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Mark Latham's failure on male teachers.



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MEDIA RELEASE The Hon John Anderson MP Deputy Prime Minister Minister for Transport and Regional Services Leader of The Nationals

10 March 2004 A32/2004

MARK LATHAM'S FAILURE ON MALE TEACHERS

The Labor Leader, Mark Latham, is just a captive of the unions -- as shown by his decision to oppose the Government's plan to increase the number of male teachers, the Deputy Prime Minister and Leader of The Nationals, John Anderson, said today.

The Government is introducing legislation into Parliament to allow school systems to offer scholarships that will encourage more men to become teachers.

"I have talked about this issue many times, because I represent a number of country towns, and particularly Indigenous communities, which are a microcosm of the social whirlwind we're now having to address," Mr Anderson said.

"The statistics show the problem: the underachievement of boys at school, trouble with the law and male youth suicide rates. Too many boys are unable to relate properly to others because they've not had an effective role model at home.

"An obvious avenue to explore is to find substitute role models for boys who have no father figure at home - or a bad father figure. We can do it by getting more male teachers into schools. It is not an insult to female teachers. They do a great job, and they agree that we need more male teachers in the schoolground.

"Schools have trouble attracting male teachers, and trouble retaining them.

● Only 21 percent of primary school teachers are men;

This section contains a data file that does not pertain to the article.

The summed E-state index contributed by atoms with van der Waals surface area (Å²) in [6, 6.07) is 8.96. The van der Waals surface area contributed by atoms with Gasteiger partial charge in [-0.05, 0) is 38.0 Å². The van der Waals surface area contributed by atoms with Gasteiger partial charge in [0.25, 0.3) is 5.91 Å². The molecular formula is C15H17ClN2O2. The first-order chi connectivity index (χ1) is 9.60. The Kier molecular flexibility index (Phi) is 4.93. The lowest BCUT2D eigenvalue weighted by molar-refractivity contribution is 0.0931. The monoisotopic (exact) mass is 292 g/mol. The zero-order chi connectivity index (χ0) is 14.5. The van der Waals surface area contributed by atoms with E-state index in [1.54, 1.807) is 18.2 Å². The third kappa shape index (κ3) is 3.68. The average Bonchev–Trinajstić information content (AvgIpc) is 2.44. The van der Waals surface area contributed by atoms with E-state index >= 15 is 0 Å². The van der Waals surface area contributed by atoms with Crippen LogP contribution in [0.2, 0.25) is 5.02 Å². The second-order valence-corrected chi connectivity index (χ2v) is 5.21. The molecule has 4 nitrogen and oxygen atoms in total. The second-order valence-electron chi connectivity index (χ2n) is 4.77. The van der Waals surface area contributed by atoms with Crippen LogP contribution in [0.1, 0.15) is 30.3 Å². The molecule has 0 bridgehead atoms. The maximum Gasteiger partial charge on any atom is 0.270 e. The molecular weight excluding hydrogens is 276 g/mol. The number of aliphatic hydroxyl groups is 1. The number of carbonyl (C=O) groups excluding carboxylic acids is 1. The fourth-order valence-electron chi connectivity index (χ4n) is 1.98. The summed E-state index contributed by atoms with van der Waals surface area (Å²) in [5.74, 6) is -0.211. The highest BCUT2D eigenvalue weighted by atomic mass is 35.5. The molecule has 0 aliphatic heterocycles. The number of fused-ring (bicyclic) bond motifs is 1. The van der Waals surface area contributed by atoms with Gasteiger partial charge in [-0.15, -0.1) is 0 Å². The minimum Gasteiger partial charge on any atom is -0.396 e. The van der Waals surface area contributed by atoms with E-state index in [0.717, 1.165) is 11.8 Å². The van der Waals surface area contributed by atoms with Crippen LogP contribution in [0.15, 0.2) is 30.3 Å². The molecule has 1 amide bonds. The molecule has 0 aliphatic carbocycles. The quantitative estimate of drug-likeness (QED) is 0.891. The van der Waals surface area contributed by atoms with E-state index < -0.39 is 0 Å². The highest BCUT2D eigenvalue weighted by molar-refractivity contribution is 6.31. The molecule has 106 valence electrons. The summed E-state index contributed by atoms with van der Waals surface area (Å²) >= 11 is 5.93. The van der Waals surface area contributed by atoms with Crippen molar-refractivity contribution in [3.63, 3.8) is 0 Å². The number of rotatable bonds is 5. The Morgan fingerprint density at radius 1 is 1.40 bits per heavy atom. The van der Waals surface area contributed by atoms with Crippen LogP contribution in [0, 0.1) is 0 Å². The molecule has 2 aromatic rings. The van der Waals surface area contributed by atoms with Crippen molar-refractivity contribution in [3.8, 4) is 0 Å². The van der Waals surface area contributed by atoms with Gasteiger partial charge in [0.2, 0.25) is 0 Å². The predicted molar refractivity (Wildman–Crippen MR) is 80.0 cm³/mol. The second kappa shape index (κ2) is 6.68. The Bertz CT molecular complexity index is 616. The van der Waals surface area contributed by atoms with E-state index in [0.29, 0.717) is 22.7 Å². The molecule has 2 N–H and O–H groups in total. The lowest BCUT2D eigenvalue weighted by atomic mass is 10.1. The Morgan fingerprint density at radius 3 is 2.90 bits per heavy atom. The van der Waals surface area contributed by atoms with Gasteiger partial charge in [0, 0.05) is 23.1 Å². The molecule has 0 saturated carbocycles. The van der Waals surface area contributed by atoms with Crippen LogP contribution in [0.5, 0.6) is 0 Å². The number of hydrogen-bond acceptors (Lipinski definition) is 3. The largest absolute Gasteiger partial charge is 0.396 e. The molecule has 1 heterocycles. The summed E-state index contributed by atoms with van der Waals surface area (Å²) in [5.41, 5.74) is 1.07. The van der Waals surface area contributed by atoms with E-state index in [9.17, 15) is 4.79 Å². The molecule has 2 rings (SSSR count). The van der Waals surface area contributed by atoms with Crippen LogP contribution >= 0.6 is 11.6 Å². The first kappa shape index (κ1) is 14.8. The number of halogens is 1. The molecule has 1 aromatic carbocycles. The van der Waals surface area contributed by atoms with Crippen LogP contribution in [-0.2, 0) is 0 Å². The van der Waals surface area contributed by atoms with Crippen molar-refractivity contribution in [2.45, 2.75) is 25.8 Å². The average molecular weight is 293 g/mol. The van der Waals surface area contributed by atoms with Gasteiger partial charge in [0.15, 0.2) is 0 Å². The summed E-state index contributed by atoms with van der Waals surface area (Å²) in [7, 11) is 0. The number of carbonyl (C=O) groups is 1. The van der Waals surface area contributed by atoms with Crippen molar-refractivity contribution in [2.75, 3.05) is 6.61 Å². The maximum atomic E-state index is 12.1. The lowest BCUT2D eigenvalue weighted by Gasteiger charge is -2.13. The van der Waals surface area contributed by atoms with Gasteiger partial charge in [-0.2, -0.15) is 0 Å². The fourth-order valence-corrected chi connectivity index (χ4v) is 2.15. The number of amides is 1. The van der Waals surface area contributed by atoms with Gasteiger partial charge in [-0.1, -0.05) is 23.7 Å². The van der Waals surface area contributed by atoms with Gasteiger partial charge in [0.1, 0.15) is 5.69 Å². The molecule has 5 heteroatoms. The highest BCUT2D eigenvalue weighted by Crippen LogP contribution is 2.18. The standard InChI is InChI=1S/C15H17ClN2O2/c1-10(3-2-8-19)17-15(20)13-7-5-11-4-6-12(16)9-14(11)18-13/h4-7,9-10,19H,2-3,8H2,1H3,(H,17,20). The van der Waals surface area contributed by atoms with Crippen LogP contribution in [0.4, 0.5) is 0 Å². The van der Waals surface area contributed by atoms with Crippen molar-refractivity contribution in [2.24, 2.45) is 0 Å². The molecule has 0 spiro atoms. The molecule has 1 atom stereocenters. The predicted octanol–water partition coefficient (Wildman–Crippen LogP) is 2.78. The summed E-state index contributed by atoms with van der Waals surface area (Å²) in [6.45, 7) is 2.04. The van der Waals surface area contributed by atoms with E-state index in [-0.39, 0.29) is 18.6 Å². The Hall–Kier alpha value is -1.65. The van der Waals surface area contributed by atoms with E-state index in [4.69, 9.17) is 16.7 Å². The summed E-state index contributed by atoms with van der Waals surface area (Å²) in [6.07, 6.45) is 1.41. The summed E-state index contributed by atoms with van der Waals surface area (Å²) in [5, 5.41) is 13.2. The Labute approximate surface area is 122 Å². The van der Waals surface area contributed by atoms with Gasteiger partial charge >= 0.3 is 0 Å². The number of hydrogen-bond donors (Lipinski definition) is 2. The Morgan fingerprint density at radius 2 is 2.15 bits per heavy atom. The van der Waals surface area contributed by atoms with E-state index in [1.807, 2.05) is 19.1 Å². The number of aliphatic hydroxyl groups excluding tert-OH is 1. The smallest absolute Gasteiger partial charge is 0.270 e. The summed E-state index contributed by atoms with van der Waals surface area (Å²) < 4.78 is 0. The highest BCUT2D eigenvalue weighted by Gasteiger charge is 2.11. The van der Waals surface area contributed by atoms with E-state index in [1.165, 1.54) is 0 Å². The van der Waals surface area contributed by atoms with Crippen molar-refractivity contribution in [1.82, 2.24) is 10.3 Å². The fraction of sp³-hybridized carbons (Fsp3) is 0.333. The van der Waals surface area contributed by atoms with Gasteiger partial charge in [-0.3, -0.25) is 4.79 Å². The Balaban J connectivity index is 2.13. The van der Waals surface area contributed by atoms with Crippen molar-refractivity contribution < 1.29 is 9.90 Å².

● In 250 public state schools in New South Wales, the only man on campus is the

gardener; ● Men account for only 24 percent of the students enrolled throughout Australia in

initial teaching courses, and only 19 percent of the students training to become primary school teachers. ● Only 3.6 percent of the students enrolled in early childhood teacher education

courses are men.

"The Catholic schools came up with a sensible plan: a scholarship scheme to encourage more men to become students. The Government thinks it is a great idea, and we have introduced legislation to make it possible.

"We thought the Labor Leader would join us. We thought he'd match his rhetoric with

action. After all, he has declared himself to be a male role model for fatherhood and a champion for young men.

"But he's failed. He's been pulled into line by the education unions, who seem to be opposed to any commonsense measure to improve the situation. He has turned his back on the very qualities of conviction, determination and integrity that we all believe we need to instil in our boys.

"It was very much a case of Mark the mentor, Latham the lionhearted, out there in the political jungle fighting for the boys. But the union movement must be very relieved to have noticed that yet again, one little tug from the union messenger - in this case, the Shadow Education Minister, Jenny Macklin - and suddenly he turned into Mark the mouse," Mr Anderson said.

Media Contacts

Bill McKinley ( Minister Anderson's Office ) 02 6277 7680 / 0407 701 034